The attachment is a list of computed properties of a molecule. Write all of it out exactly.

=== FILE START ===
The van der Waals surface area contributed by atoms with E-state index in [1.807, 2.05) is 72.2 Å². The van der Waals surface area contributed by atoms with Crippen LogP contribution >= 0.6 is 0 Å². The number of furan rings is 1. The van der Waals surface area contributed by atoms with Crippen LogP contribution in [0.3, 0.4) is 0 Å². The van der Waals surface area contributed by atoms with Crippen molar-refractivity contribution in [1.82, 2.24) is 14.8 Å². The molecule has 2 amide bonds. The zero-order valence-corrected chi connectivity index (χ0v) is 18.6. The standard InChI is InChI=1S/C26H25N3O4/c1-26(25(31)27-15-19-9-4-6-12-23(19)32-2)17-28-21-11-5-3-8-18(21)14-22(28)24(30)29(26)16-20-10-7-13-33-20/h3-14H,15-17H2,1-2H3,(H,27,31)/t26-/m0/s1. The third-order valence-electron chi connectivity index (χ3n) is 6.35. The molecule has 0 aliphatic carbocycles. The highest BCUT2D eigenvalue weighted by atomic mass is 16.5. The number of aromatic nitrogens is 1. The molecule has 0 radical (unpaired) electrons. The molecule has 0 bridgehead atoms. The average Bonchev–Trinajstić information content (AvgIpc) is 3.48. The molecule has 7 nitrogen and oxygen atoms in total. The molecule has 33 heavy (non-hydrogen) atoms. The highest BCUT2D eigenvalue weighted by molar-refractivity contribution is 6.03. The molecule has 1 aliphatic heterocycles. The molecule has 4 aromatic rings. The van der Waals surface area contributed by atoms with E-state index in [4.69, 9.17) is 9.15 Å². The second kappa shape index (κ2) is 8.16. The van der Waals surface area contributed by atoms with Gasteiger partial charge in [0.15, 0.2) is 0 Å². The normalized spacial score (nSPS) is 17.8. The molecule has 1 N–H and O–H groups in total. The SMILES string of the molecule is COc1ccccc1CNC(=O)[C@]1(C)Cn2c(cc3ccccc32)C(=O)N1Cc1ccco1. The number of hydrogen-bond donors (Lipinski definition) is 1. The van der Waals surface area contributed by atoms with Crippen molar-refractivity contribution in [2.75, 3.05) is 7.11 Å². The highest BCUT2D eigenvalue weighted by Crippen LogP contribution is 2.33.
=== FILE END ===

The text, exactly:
The van der Waals surface area contributed by atoms with E-state index in [1.807, 2.05) is 72.2 Å². The van der Waals surface area contributed by atoms with Crippen LogP contribution >= 0.6 is 0 Å². The number of furan rings is 1. The van der Waals surface area contributed by atoms with Crippen LogP contribution in [0.3, 0.4) is 0 Å². The van der Waals surface area contributed by atoms with Crippen molar-refractivity contribution in [1.82, 2.24) is 14.8 Å². The molecule has 2 amide bonds. The zero-order valence-corrected chi connectivity index (χ0v) is 18.6. The standard InChI is InChI=1S/C26H25N3O4/c1-26(25(31)27-15-19-9-4-6-12-23(19)32-2)17-28-21-11-5-3-8-18(21)14-22(28)24(30)29(26)16-20-10-7-13-33-20/h3-14H,15-17H2,1-2H3,(H,27,31)/t26-/m0/s1. The third-order valence-electron chi connectivity index (χ3n) is 6.35. The molecule has 0 aliphatic carbocycles. The highest BCUT2D eigenvalue weighted by atomic mass is 16.5. The number of aromatic nitrogens is 1. The molecule has 0 radical (unpaired) electrons. The molecule has 0 bridgehead atoms. The average Bonchev–Trinajstić information content (AvgIpc) is 3.48. The molecule has 7 nitrogen and oxygen atoms in total. The molecule has 33 heavy (non-hydrogen) atoms. The highest BCUT2D eigenvalue weighted by molar-refractivity contribution is 6.03. The molecule has 1 aliphatic heterocycles. The molecule has 4 aromatic rings. The van der Waals surface area contributed by atoms with E-state index in [4.69, 9.17) is 9.15 Å². The second kappa shape index (κ2) is 8.16. The van der Waals surface area contributed by atoms with Gasteiger partial charge in [0.15, 0.2) is 0 Å². The normalized spacial score (nSPS) is 17.8. The molecule has 1 N–H and O–H groups in total. The SMILES string of the molecule is COc1ccccc1CNC(=O)[C@]1(C)Cn2c(cc3ccccc32)C(=O)N1Cc1ccco1. The number of hydrogen-bond donors (Lipinski definition) is 1. The van der Waals surface area contributed by atoms with Crippen molar-refractivity contribution in [2.75, 3.05) is 7.11 Å². The highest BCUT2D eigenvalue weighted by Crippen LogP contribution is 2.33.